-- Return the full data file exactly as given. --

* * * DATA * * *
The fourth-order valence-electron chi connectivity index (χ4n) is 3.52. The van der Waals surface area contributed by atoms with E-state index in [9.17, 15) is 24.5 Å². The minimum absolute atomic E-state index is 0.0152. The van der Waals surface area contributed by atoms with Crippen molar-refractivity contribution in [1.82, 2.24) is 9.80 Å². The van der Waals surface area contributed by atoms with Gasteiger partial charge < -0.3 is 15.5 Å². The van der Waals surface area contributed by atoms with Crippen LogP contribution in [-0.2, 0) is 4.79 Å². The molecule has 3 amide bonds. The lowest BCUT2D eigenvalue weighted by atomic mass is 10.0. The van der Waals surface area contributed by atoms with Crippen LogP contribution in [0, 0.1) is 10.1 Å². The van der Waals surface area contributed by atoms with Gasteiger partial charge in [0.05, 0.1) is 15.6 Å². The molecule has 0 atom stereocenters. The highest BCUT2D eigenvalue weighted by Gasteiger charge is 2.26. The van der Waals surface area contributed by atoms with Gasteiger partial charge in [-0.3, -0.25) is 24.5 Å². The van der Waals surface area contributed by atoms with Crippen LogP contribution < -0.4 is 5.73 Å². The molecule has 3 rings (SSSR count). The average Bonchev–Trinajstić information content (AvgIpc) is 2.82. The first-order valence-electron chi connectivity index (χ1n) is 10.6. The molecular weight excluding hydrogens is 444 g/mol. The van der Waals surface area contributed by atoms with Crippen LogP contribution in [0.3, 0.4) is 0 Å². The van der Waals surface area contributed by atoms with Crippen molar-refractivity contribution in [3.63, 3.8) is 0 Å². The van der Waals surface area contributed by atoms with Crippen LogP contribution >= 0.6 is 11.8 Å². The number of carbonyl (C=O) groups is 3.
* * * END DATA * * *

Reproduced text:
The fourth-order valence-electron chi connectivity index (χ4n) is 3.52. The van der Waals surface area contributed by atoms with E-state index in [9.17, 15) is 24.5 Å². The minimum absolute atomic E-state index is 0.0152. The van der Waals surface area contributed by atoms with Crippen molar-refractivity contribution in [1.82, 2.24) is 9.80 Å². The van der Waals surface area contributed by atoms with Gasteiger partial charge < -0.3 is 15.5 Å². The van der Waals surface area contributed by atoms with Crippen LogP contribution in [-0.2, 0) is 4.79 Å². The molecule has 3 amide bonds. The lowest BCUT2D eigenvalue weighted by atomic mass is 10.0. The van der Waals surface area contributed by atoms with Crippen LogP contribution in [0, 0.1) is 10.1 Å². The van der Waals surface area contributed by atoms with Gasteiger partial charge in [0.05, 0.1) is 15.6 Å². The molecule has 0 atom stereocenters. The highest BCUT2D eigenvalue weighted by Gasteiger charge is 2.26. The van der Waals surface area contributed by atoms with Gasteiger partial charge in [-0.3, -0.25) is 24.5 Å². The van der Waals surface area contributed by atoms with Crippen LogP contribution < -0.4 is 5.73 Å². The molecule has 3 rings (SSSR count). The average Bonchev–Trinajstić information content (AvgIpc) is 2.82. The first-order valence-electron chi connectivity index (χ1n) is 10.6. The molecular weight excluding hydrogens is 444 g/mol. The van der Waals surface area contributed by atoms with Crippen LogP contribution in [0.3, 0.4) is 0 Å². The van der Waals surface area contributed by atoms with Crippen molar-refractivity contribution in [3.63, 3.8) is 0 Å². The van der Waals surface area contributed by atoms with Crippen LogP contribution >= 0.6 is 11.8 Å². The number of carbonyl (C=O) groups is 3.